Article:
One of the most developed stretches of coast on the Algarve — but Praia da Rocha is popular for a reason: its excellent sandy beach backed by low, ochre-hued cliffs.
There are bars and restaurants galore, plus an old sea fort and a casino. A day trip to Ferragudo, with its cobbled lanes and little seafood restaurants, offers a change of scene, and there are plenty of nearby coves to explore.
Best thing? Sundowners at a clifftop bar.
Details: A week at Jupiter Algarve Hotel in Praia da Rocha is from £487pp B&B, departing on September 12 from Glasgow (jet2holidays.com).
Vilamoura boasts Portugal’s largest marina, pictured, where you can expect to see yachts aplenty as well as boutique shops
Vilamoura is a big resort built from the Sixties onwards, round what was once a small harbour in the Algarve. Now it is home to Portugal’s largest marina. So expect yachts aplenty, boutique shops, restaurants and cocktail bars.
As well as sandy beaches, tennis and golf can be played close by and there are Roman ruins to investigate at Cerro da Vila, on the outskirts.
Best thing? Boat trips along the coast.
Details: A week at Vilamoura Golf Apartments is from £326pp self-catering, departing on September 12 from Manchester (jet2holidays.com).
The lovely beach of Praia do Ancao, pictured, from where nature trails run along the coastline
BRITISH TOURISTS SHOULD COME TO PORTUGAL FULL OF CONFIDENCE, SAYS MANUEL LOBO ANTUNES – PORTUGAL’S AMBASSADOR TO THE UK
Portugal’s ambassador to the UK says British holidaymakers shouldn’t hesitate in visiting Portugal. Pictured is the city of Faro
We are very happy! Finally, there will be many British tourists coming to my country now that the quarantine requirement has been lifted.
It has been a challenging time — a time of frequent, open dialogue with our British colleagues, where we repeatedly gave our point of view that it was safe to travel to Portugal. This was not fully accepted. But now that has changed, which is great news.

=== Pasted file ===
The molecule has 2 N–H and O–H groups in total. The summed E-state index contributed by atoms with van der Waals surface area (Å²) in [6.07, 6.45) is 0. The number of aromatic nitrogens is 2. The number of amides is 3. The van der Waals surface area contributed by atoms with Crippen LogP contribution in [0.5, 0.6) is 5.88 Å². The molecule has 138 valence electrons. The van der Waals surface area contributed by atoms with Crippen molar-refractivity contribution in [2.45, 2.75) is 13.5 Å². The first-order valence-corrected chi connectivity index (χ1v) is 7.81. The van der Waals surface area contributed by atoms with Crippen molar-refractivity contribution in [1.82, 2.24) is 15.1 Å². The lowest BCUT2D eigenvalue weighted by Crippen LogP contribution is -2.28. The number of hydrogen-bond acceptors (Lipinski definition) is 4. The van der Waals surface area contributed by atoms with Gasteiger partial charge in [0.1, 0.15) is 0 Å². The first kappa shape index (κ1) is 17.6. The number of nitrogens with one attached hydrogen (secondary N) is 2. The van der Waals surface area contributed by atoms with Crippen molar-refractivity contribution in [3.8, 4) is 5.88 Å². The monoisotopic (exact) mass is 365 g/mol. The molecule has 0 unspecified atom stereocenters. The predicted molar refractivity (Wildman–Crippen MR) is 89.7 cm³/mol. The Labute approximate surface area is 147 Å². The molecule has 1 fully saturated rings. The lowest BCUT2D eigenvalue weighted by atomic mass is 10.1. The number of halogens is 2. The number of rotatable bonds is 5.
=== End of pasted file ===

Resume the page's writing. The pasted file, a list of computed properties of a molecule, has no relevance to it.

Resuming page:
Of course, the absence of British tourists has been noticeable and has made life difficult for our tourism sector. In the Algarve, from where I have just returned after spending my holidays there, it was not the same as usual. The British were much missed.
I go every year to the Algarve and, this time, I stayed for ten days in Baia, a resort near Albufeira. There were fewer people on the beaches than usual. But I was pleased to see that, despite the difficulties, businesses continued.
The atmosphere was quiet and confident, waiting for change to come.
I did not see any signs of fear or worry. People were respecting fully the health rules. They were happy, perfectly at ease.
I want readers of the Daily Mail to know that autumn is a good time to go to Portugal, especially the Algarve.
British tourists should come to Portugal in full confidence, says the ambassador. Pictured is Carvoeiro beach
September is the high season for golfers and we have plenty of courses for players of all standards.
From the end of October, those who like lower temperatures, less sunlight, attractive landscapes, playing sports and so on will realise that Portugal is a fantastic destination.
British tourists should come to Portugal in full confidence that we will welcome you and offer the very best in friendship and hospitality. So please don’t hesitate.
Quinta do Lago is a big, luxury golf resort with two top-class courses. Its rolling, well-manicured landscape leads to a lovely beach, Praia do Ancao, from where nature trails run along the coastline. There are a choice of apartments and hotels.